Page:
Protein From Deadly Spider Venom Could Be The Answer To Treating Heart Attacks


According to the Centers for Disease Control and Prevention (CDC), ‘about 655,000 Americans die from heart disease each year – that’s 1 in every 4 deaths.’ It’s no wonder that millions of dollars are put into research and development of medicine, treatments, and possible cures for a variety of health issues that plague the human race, especially for heart problems.

For one Australian research team, they might have recently discovered a ‘potentially life-saving treatment for heart attacks,’ in one of the unlikeliest places they ever thought to look. What they found is that the venom of one of the world’s deadliest creatures that ever crawled on the earth, the Fraser Island (K’gari) funnel web spider, could possibly save thousands of lives.

The drug candidate was developed from a molecule that was found in the venom of the said spider, which has the ability to stop the damage that comes from someone having a heart attack. It can also help extend the life of donor hearts to be used in organ transplants as well.

Professor Peter Macdonald and his team from the Victor Chang Cardiac Research Institute in Australia, alongside some colleagues from The University of Queensland, made the discovery. Professor Macdonald explained that their amazing outcome was not exactly brand new but in fact, actually decades in the making.

He shared, “This will not only help the hundreds of thousands of people who have a heart attack every year, it could also increase the number and quality of donor hearts, which will give hope to those waiting on the transplant list.”

According to Dr. Palpant, who belongs to the University of Queensland’s Institute for Molecular Bioscience (IMB), explained that the drug candidate created from the deadly spider’s venom works by stopping the “death signal” that’s ‘sent from the heart in the wake of an attack.’

Dr. Palpant explains, “After a heart attack, blood flow to the heart is reduced, resulting in a lack of oxygen to heart muscle. The lack of oxygen causes the cell environment to become acidic, which combine to send a message for heart cells to die.”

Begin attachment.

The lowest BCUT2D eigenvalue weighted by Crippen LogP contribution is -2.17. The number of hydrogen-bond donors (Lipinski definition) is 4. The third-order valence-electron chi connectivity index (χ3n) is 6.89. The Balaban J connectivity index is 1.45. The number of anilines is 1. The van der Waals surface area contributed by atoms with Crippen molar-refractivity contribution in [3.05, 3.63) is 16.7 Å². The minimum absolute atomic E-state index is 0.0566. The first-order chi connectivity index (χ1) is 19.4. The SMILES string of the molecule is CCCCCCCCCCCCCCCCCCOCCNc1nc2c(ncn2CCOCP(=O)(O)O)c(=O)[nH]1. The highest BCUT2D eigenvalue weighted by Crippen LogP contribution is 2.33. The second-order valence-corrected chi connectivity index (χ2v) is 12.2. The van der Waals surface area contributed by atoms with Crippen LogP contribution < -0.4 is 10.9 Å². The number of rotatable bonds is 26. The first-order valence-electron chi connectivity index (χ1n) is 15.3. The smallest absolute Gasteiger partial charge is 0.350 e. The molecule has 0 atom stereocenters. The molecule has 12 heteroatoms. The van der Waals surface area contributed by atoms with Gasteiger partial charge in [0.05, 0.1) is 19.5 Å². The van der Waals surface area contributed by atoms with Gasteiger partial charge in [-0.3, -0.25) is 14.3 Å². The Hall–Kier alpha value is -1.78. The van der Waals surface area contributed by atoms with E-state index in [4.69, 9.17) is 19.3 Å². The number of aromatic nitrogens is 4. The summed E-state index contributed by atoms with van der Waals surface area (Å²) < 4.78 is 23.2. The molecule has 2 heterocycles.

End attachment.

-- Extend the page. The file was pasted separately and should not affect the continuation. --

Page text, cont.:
“Despite decades of research, no one has been able to develop a drug that stops this death signal in heart cells, which is one of the reasons why heart disease continues to be the leading cause of death in the world,” he adds.

In order to test the drug candidate, a protein called Hi1a, Dr. Palpant used ‘beating human heart cells exposed to heart attack stresses to see if the drug improved their survival.’

Dr. Palpant shared, “The Hi1a protein from spider venom blocks acid-sending ion channels in the heart, so the death message is blocked, cell death is reduced, and we see improved heart cell survival.”

Notably, there are no other drugs or medication in clinical use that can stop the damaged caused by heart attacks currently.

Professor Macdonald said, “The survival of heart cells is vital in heart transplants – treating hearts with Hi1a and reducing cell death will increase how far the heart can be transported and improve the likelihood of a successful transplant.”

“Usually, if the donor heart has stopped beating for more than 30 minutes before retrieval, the heart can’t be used – even if we can buy an extra 10 minutes, that could make the difference between someone having a heart and someone missing out. For people who are literally on death’s door, this could be life-changing,” he added.

University of Queensland Professor, Glenn King, also explained how the small protein found in the venom of this deadly spider managed to remarkably improve one’s recovery from stroke, “amazingly reducing damage to the brain even when it is given up to eight hours after stroke onset.”

He continued, “For heart attack victims, our vision for the future is that Hi1a could be administered by first responder in the ambulance, which would really change the health outcomes of heart disease.”

Moreover, this is the type of treatment that could be the difference between life and death – since really every second counts – especially if it can be used in the more remote or rural areas where patients are particularly far away from any hospital or medical center.

Meanwhile, this could also be used in transporting donor hearts from one area to another for longer periods of time or longer distances, which means that it can also help increase the network of heart donor and heart recipient availability for possible transplants.

Their research was published in the medical journal Circulation. Dr. Sarah Scheuer, who was part of the team, shares how the research first started by only considering the effect of the venom, but it eventually moved towards an entirely new path of exploration and findings when the team managed to identify ‘a specific pathway’ that had a substantial role in the damage of heart tissue after oxygen loss caused by a heart attack.

She explained, “We found that an acid-sensing ion channel played a significant role in causing injury to the heart. By blocking that channel, we were able to prevent some of the injury that usually occurs.”

While the protein has already been tested in the heart cells of humans, the research team is also hoping that it can begin human clinical trials in both stroke and heart disease patients within the next two to three years. If this happens, it could possibly lead to a new ways of reversing damage that comes from heart attacks, which in the end, could all be due to the incredibly potent and life-changing antidote taken from an astonishingly deadly spider.